He noted that Maduro telegraphed interest in American sports, and there was some discussion of him potentially moving to Texas and watching the Dallas Cowboys.

A source with direct knowledge of the call confirmed several details of Parnas' account to The Daily Beast, including that Sessions and Giuliani were in a restaurant, that Maduro was initially on speaker phone for a brief time, that Parnas was present, and that the topic of American professional sports came up.

The conversation, some of which the Washington Post has reported on, did not bear fruit. It came as then-National Security Adviser John Bolton worked to heighten the Trump administration's bare-knuckled approach to the South American country. Instead of negotiating a soft exit for Maduro, the White House rolled out rounds of punishing sanctions and declared (along with other countries) that his presidency was illegitimate. Venezuela hawks in the administration had hoped Maduro would flee the country, but instead-with support from Russia and China-he has toughed out the United States' pressure campaign. In the year since Washington recognized Juan Guaidó as Venezuela's interim head of state, Maduro has shored up his grip on power and drawn his country closer to Russia and China.

This isn't the only time Venezuela has come up in the context of Ukraine. Fiona Hill, formerly a senior Russia official on Trump's National Security Council, testified in an impeachment hearing that the Kremlin offered to trade Venezuela for Ukraine. In other words, she said, the Kremlin would pull out of Venezuela if the U.S. withdrew its support for Ukraine.


Parnas' standing as a generous Trump ally also won him access to some memorable events. In October 2018, he attended a dinner in a private suite at Trump Hotel hosted by the pro-Trump super PAC America First Action. The dinner, with around a dozen people, connected Jared Kushner and Ivanka Trump with leaders in the cannabis industry. Parnas said he was invited because he "was a Trump loyalist," and because the super PAC's Director of Development Joey Ahearn knew he was pro-cannabis.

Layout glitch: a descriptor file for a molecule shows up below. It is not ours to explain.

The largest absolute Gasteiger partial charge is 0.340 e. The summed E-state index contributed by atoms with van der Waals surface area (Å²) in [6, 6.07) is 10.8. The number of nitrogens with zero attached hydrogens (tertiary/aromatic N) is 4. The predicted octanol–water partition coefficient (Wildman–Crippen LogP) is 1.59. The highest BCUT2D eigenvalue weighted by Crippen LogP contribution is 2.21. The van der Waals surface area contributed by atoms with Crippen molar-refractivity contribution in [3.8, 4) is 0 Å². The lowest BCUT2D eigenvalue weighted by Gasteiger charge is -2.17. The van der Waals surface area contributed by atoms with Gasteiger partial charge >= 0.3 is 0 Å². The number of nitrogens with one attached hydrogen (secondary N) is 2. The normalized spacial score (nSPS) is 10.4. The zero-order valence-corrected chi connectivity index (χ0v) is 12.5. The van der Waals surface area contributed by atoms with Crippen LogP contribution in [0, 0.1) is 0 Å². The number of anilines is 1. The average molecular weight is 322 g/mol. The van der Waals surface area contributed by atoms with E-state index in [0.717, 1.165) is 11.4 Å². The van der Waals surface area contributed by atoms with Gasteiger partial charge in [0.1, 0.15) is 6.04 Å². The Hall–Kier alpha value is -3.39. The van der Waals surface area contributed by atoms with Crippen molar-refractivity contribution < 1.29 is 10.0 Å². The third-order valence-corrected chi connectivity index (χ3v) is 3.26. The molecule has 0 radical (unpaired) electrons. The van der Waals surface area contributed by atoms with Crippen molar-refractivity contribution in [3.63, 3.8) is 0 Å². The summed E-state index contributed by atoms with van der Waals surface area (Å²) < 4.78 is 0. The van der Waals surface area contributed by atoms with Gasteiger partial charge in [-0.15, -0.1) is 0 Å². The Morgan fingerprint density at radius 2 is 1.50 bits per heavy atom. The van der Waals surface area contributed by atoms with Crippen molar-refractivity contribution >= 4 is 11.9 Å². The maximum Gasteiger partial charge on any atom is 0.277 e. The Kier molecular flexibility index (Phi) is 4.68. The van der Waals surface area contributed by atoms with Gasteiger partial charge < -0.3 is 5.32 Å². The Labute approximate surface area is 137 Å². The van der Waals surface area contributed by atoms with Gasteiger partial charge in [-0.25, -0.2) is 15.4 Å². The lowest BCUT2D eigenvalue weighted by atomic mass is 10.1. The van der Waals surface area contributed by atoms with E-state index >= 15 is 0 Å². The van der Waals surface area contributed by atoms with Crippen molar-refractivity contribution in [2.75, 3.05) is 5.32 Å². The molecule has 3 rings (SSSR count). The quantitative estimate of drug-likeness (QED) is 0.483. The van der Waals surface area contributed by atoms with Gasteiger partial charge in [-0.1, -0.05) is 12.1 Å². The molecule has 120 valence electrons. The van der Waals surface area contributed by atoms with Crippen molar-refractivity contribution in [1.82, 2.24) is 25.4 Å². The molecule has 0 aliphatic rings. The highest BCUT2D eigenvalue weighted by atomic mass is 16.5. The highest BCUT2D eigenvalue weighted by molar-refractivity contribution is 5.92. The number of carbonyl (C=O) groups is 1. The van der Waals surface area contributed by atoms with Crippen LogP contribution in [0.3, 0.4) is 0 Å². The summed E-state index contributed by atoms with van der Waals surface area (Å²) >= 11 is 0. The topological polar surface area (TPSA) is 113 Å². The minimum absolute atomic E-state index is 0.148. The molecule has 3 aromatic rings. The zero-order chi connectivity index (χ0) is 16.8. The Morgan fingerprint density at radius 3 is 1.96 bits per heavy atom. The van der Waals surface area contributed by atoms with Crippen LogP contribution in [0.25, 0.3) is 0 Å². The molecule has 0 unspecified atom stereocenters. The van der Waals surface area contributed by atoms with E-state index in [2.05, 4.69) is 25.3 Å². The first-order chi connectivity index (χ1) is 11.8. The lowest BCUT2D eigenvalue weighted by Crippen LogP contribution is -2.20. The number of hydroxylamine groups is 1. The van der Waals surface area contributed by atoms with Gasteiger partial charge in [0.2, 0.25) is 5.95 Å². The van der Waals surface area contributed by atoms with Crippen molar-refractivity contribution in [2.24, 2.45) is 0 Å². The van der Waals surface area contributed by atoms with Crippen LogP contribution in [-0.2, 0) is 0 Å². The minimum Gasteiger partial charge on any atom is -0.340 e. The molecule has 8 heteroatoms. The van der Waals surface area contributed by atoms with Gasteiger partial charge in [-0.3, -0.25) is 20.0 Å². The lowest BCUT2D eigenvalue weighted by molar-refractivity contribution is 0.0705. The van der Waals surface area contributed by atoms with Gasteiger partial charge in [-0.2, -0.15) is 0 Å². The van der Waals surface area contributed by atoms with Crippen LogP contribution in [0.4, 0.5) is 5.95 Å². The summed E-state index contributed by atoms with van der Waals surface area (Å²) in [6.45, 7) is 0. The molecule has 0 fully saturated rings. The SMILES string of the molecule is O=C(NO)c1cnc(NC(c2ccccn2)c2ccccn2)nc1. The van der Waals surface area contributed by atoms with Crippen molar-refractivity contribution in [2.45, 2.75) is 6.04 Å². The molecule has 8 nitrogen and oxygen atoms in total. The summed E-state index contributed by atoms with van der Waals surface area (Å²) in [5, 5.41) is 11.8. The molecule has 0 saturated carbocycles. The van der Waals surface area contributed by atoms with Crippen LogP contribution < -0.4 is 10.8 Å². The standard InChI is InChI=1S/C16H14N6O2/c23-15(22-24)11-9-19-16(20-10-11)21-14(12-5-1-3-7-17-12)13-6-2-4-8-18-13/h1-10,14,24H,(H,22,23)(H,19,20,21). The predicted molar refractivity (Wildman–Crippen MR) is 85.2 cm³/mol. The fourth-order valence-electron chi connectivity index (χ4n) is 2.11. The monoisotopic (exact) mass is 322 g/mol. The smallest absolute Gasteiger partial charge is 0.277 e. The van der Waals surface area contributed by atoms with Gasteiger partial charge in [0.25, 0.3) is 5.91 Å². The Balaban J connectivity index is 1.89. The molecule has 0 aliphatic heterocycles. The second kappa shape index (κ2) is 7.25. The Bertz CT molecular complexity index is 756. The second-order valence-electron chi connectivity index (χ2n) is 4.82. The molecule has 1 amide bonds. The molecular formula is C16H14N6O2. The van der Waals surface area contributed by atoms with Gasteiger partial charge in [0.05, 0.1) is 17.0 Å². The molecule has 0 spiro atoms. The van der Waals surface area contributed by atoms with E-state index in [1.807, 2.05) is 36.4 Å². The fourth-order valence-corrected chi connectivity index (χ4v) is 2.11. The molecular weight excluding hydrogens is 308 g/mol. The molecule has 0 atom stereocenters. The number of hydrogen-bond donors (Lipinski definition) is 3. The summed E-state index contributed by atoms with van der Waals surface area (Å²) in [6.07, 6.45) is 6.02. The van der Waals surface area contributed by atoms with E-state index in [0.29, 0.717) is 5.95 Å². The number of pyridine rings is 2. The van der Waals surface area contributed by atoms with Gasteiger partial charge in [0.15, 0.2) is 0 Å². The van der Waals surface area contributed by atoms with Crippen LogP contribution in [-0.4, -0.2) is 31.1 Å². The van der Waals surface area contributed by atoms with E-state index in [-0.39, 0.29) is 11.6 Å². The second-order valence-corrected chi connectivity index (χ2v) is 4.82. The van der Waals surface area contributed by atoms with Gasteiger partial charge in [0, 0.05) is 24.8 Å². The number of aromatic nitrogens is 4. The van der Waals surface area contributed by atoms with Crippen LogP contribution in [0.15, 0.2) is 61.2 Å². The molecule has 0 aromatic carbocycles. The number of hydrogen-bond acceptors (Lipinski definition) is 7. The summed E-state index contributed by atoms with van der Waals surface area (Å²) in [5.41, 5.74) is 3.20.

The White House has claimed that a picture of Parnas with Kushner and Ivanka Trump was "taken at an event in a photo line." Parnas, however, said it was taken at the intimate dinner with cannabis industry insiders. Two sources with knowledge of the dinner confirmed that it happened in October 2018 and that Parnas attended. The decor in the background of the picture-as Zack Everson, author of a newsletter on Trump properties noted-indicates the photo was taken in the pricey Trump Hotel suite where the dinner was hosted.

The cannabis entrepreneurs there hoped to shape the administration's policy on pot, Parnas said.

"They wanted Jared to be more involved, maybe help push the agenda with the president because they felt that that was something he needed to be more lenient on," Parnas said.

A dinner attendee told The Daily Beast that about a dozen people attended the dinner, including Tommy Hicks Jr., a Republican fundraiser and contact of Parnas' (Hicks did not respond to a request for comment). That attendee said Kushner and Trump discussed criminal justice reform with attendees in the context of how it would impact people incarcerated for marijuana-related crimes. The attendee said the husband-wife duo also said the tension between federal and state marijuana laws needs work.

A second person familiar with the dinner said the number of attendees was closer to 16, and that it wasn't just for cannabis professionals; people from the banking, agriculture, and import-export sectors also attended, per that source. That person also said the super PAC didn't sell tickets to the event. Instead, according to the source, people who donate generously to America First become eligible to score invites to small events with senior administration officials. In this case, cannabis industry professionals functionally bought access to the president's daughter and son-in-law.


Parnas said he feels that the people he was once devoted to-Rudy Giuliani, Victoria Toensing, Joe diGenova, and President Donald Trump-have betrayed him. And that has shaped his decision to go public about the inner workings of the president's orbit. He said that when he got out of jail after his arrest, he noticed that none of the lawyers he had worked with hand-in-hand on the Ukraine project-Giuliani, diGenova, and Toensing-had fired off a single tweet in his defense. "I felt like my family had left me," he said, as The Daily Beast first reported on Thursday evening.

"I thank God every day that he gave me the courage and the understanding not to play the game and try to protect these people and show them my loyalty, which they didn't deserve because I didn't get any loyalty from them," he said. "They used me for their purposes-used me, abused me, and threw me out with the trash."